Why do we like the things we like? For centuries, the question has intrigued everyone including Immanuel Kant, Virginia Woolf, and Sigmund Freud. Yet despite much scrutiny, human taste has long remained an elusive beast. Enter the Internet. Not only have music streaming apps and video-on-demand services given us a vast array of inventory to choose from, but they’ve also created an unprecedented amount of data on human choice. Might the fundamental dynamics of desire be revealed therein?
In You May Also Like: Taste in an Age of Endless Choice (Knopf; $26.95), Tom Vanderbilt sets out to demystify human appetites, exploring the forces underlying our tastes in art, music, food, baby names, even cat breeding. Along the way, he interviews sources at Netflix and Pandora. He scours academic literature on Yelp reviews. He visits the headquarters of flavoring giant McCormick. He travels to a company, NeuroFocus, that monitors subjects’ preferences using brain sensors. He drinks pilsners with judges at the Great American Beer Festival.
It’s tricky to observe in isolation, but partiality tends to reveal itself more reliably when pinned down in relationship to the favorites of others. Vanderbilt also visits the offices of Hunch.com, a “recommendation startup.” There, he watches software accurately predict his answers to a long series of questions about what he likes based on whom he follows on Twitter. When a Hunch data scientist tells him that “taste is a space on a graph,” he’s mildly horrified. We all want to believe our taste is a reflection of our individuality, not the result of subconscious groupthink, but usually that’s not the case.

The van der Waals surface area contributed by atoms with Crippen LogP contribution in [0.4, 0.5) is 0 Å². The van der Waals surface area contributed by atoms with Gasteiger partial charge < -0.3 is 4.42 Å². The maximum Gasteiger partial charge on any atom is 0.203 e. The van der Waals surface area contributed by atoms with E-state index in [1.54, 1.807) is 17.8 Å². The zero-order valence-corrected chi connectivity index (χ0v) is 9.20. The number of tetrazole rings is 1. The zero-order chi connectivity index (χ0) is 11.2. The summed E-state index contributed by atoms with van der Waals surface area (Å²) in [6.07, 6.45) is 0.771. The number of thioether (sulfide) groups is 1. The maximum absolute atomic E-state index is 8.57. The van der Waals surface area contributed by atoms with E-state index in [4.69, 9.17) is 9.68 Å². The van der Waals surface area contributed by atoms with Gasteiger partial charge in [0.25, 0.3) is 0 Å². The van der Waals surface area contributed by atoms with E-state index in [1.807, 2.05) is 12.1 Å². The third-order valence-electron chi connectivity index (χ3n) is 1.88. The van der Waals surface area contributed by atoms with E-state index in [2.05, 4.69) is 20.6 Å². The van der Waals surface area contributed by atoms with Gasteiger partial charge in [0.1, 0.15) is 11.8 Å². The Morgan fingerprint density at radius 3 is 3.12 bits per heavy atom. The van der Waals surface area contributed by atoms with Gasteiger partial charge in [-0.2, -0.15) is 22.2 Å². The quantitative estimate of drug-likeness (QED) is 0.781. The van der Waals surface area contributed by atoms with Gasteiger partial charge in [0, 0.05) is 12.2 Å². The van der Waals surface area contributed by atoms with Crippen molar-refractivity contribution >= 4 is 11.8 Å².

The book bounces the insights of modern data scientists off the work of generations of critics, economists, neuroscientists, philosophers, psychologists, and sociologists. Taste, we learn, is an extremely relative phenomenon currently swerving through an age of extreme relativity. Often what the Internet reveals is what French sociologist Pierre Bourdieu noted decades ago: Our predilections are strongly influenced by social affiliation. The ubiquity of social media only makes us sway in the wind even more.
In the end, Vanderbilt churns out plenty of trivia (“Pink Floyd is one of the bands most liked primarily by Republicans”) but little in the way of new models. His key takeaway is that taste remains a complex and erratic phenomenon that’s endlessly shifting according to environmental, physical, and—echoing Bourdieu—social pressures. “The picture of taste I have presented is hardly reassuring,” Vanderbilt writes. “We often do not seem to know what we like or why we like what we do. Our preferences are riddled with unconscious biases, easily swayed by contextual and social influences.”
Vanderbilt is a skillful synthesizer, and You May Also Like is full of unexpected connections among seemingly disparate ideas. Before writing about taste, Vanderbilt wrote a book about traffic. He sees an analogy between the two. “Taste,” he writes, “is like traffic, actually, a large, complex system with basic parameters and rules, a noisy feedback chamber where one does what others do and vice versa, in a way that is almost impossible to predict beyond that at the end of the day a certain number of cars will travel down a stretch of road, just as a certain number of songs will be in the Top 100.”